In the circuit court, the lessee of Joshua Barney brought an ejectment for 50,000 acres of land in the State of Kentucky which he claimed under a patent from the Commonwealth of Virginia to Philip Barbor dated 27 December, 1786, and a deed from Barbor to him dated 7 August, 1786. The defendants, William May and John Hawkins, derived their title under a junior grant to William May for 4,000 acres of land, and they proved on the trial in the circuit court that John Creemer, who had conveyed part of the land included in the grant to William May, settled on the land in 1790, and that both of the defendants in the ejectment have had possession of the land claimed by them ever since.
The defendants introduced and read in evidence a deed from Joshua Barney to John Oliver dated 6f January, 1812, by which the 50,000 acres, conveyed to him by Philip Barbor were conveyed to John Oliver. The deed contained a recital that he had previously sold and conveyed to John Berryman 11,000 acres of the land, and other small tracts to Charles Helm, in detached parcels.
The plaintiff then produced and read a deed in evidence, a deed executed by John Oliver and himself, on 6 January, 1812, in which the former conveyances were recited and in which it appeared that the conveyance made by him to John Oliver on 6 January, 1812, was to secure the payment of $20,000 within three years, with power to John Oliver to sell the land or any part of it if Barney did not repay the sum which had been loaned to him by Oliver; he also produced in evidence a deed executed by Robert Oliver on 21 October, 1816, as the attorney in fact of John Oliver, by which the title of John Oliver, to the whole of the land is released to Barney. This deed also recites the previous conveyances to Berryman and others.
The power of attorney from John Oliver to Robert Oliver was dated at Baltimore on 12 October, 1815, and was
"And further I do hereby authorize and empower my said attorney to contract and agree for the sale and to dispose of as he may think fit all or any of the messuages, lands, and tenements and hereditaments of and belonging to me in any parts of the United States or held by me in trust or otherwise. And to sell, execute, and deliver such deeds, conveyances, bargains, and sales, for the absolute sale and disposal thereof, or of any part thereof, with such clauses, covenants and agreements to be therein contained as my said attorney shall think fit and expedient. Or to lease and let such lands and tenements for such periods and rents as may by him be deemed proper, and to recover and receive the rents due and to become due therefrom, and to give aquittals and discharges for the same, hereby meaning and intending to give and grant unto my said attorney my full power and whole authority in all cases without exception or reservation, in which it is or may become my duty to act, whether as executor, administrator, trustee, agent, or otherwise."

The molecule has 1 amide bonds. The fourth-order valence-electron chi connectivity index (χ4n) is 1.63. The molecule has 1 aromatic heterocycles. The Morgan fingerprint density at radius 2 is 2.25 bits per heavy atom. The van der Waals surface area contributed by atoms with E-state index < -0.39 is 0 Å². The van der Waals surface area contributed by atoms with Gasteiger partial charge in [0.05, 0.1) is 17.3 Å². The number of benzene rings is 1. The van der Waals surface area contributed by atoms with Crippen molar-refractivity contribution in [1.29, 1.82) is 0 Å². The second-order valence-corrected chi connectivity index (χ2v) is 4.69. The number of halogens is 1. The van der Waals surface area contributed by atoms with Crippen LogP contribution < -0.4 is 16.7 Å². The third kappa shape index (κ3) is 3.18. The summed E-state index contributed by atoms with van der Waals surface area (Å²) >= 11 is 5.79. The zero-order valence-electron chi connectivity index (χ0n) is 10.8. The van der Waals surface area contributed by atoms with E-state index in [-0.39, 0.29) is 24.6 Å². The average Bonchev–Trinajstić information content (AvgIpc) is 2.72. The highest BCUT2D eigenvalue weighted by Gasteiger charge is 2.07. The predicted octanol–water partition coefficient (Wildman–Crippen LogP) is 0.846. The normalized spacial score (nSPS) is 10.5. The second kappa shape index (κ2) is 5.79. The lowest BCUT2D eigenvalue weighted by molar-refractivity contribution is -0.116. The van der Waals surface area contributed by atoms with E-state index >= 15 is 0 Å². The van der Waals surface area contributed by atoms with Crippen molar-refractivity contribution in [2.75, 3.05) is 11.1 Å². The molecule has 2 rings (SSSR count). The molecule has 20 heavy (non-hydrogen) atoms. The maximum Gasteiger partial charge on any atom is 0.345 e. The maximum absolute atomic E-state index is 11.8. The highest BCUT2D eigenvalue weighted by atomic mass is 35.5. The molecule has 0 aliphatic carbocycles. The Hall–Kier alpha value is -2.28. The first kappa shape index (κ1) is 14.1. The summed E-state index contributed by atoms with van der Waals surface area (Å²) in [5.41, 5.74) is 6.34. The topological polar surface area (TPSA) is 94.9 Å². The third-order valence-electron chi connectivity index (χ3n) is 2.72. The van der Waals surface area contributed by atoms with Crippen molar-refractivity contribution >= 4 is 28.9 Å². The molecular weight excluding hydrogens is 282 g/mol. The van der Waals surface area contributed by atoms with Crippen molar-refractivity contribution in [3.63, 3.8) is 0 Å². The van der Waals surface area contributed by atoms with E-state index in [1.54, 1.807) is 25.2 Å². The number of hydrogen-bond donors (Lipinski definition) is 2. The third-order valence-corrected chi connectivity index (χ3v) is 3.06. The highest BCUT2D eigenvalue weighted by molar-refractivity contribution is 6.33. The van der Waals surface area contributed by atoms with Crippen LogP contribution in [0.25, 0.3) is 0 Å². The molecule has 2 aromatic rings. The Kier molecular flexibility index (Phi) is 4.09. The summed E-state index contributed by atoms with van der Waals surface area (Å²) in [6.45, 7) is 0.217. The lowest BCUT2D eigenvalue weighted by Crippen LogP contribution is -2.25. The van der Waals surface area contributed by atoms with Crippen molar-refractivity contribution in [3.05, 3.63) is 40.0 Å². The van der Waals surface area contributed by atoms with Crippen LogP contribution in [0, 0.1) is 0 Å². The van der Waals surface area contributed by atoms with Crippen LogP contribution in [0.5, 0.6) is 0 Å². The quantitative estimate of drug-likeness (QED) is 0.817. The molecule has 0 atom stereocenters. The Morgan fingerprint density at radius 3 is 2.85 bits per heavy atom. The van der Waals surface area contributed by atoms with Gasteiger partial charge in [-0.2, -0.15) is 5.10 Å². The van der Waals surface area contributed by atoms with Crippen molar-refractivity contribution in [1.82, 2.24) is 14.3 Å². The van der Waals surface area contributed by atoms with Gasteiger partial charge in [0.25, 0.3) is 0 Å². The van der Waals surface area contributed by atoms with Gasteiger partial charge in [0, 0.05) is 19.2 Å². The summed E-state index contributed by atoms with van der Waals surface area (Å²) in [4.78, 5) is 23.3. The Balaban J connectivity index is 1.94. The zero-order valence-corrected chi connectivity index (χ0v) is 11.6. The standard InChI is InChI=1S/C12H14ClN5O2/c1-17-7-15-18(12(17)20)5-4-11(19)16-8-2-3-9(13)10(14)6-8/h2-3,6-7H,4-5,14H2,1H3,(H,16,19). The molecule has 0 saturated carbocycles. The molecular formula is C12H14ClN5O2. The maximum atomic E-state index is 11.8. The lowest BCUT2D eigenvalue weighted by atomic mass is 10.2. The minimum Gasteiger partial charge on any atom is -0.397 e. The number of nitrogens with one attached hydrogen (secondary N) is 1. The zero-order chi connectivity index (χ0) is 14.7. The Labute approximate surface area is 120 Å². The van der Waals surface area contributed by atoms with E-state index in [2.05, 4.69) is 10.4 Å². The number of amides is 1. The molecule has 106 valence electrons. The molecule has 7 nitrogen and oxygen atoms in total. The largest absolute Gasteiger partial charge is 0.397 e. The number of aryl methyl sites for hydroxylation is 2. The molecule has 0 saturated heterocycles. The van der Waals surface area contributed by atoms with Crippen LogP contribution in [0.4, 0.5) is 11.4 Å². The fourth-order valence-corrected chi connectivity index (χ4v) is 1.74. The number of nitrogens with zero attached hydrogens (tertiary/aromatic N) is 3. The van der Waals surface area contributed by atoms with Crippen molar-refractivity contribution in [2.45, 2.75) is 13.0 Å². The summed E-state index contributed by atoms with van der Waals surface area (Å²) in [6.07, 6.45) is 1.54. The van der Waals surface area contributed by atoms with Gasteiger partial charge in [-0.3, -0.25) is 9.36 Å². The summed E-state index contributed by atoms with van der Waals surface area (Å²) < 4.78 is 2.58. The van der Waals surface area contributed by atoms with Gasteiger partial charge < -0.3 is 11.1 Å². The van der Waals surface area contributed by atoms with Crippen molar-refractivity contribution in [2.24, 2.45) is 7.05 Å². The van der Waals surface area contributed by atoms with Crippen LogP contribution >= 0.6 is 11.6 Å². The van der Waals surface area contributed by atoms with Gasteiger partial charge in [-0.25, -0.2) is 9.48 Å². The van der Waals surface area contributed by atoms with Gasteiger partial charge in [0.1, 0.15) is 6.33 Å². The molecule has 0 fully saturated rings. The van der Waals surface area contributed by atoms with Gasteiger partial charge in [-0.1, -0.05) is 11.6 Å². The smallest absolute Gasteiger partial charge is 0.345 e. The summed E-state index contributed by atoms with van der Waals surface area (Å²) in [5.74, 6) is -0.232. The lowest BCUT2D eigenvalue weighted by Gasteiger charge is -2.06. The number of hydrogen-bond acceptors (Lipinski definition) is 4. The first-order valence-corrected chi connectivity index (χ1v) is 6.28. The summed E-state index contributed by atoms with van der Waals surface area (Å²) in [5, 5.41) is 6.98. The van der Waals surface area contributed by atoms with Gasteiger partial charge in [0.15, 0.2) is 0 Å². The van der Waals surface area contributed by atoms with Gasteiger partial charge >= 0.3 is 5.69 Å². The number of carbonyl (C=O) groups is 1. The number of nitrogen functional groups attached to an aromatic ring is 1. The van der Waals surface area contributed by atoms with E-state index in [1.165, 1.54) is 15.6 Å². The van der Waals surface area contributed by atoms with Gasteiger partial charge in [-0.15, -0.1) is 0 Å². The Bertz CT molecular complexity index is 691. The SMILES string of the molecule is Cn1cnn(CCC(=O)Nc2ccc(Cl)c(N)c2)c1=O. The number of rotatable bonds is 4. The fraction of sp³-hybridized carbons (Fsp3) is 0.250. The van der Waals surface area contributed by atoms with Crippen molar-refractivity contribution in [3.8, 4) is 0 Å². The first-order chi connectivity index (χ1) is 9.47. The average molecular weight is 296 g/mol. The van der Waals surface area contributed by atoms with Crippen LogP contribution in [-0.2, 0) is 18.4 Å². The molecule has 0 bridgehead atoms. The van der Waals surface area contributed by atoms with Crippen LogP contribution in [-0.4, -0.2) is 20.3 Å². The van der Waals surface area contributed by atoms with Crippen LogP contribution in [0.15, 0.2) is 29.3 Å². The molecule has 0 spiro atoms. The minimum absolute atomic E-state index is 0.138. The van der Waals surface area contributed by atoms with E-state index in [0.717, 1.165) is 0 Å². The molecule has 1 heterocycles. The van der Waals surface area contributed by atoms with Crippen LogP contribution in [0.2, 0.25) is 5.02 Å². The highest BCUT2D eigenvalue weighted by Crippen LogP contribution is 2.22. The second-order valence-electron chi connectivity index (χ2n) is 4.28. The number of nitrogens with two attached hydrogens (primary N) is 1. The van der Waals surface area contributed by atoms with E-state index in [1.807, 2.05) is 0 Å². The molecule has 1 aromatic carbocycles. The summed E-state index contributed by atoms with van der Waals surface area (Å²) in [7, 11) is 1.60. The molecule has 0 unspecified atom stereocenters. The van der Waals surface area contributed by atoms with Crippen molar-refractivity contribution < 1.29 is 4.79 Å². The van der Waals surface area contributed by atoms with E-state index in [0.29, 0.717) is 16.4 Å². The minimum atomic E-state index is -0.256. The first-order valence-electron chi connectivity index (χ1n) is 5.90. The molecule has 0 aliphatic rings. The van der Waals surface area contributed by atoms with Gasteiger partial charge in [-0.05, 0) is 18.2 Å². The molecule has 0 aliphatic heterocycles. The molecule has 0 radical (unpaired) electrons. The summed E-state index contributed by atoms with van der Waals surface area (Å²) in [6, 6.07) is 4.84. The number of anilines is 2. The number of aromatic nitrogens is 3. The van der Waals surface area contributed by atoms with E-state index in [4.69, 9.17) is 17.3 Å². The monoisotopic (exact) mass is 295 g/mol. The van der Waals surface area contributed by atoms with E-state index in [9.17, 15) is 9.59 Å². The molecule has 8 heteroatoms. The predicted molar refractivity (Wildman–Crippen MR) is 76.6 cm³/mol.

It was in evidence that neither John Oliver or Joshua Barney had ever been within the limits of the State of Kentucky until within three months before the institution of the ejectment, when Joshua Barney came into the state. It was also proved that the debt due by Joshua Barney to John Oliver was still unpaid.
On the trial, the circuit court instructed the jury that the deeds to John Oliver and from Oliver to Barney did not show such an outstanding title as the defendants could allege, and refused to instruct generally that the plaintiff had no right to recover.
The court also refused to instruct the jury that the plaintiff had no right to recover unless he showed that the 11,000 acres did not cover the defendants, recited to have been conveyed to Berryman.
The court also refused to instruct the jury that the law was for the defendants if they found from the evidence that the defendants had had the land twenty years in possession before the bringing of the suit.
The defendants excepted to the opinion of the court and prosecuted this writ of error.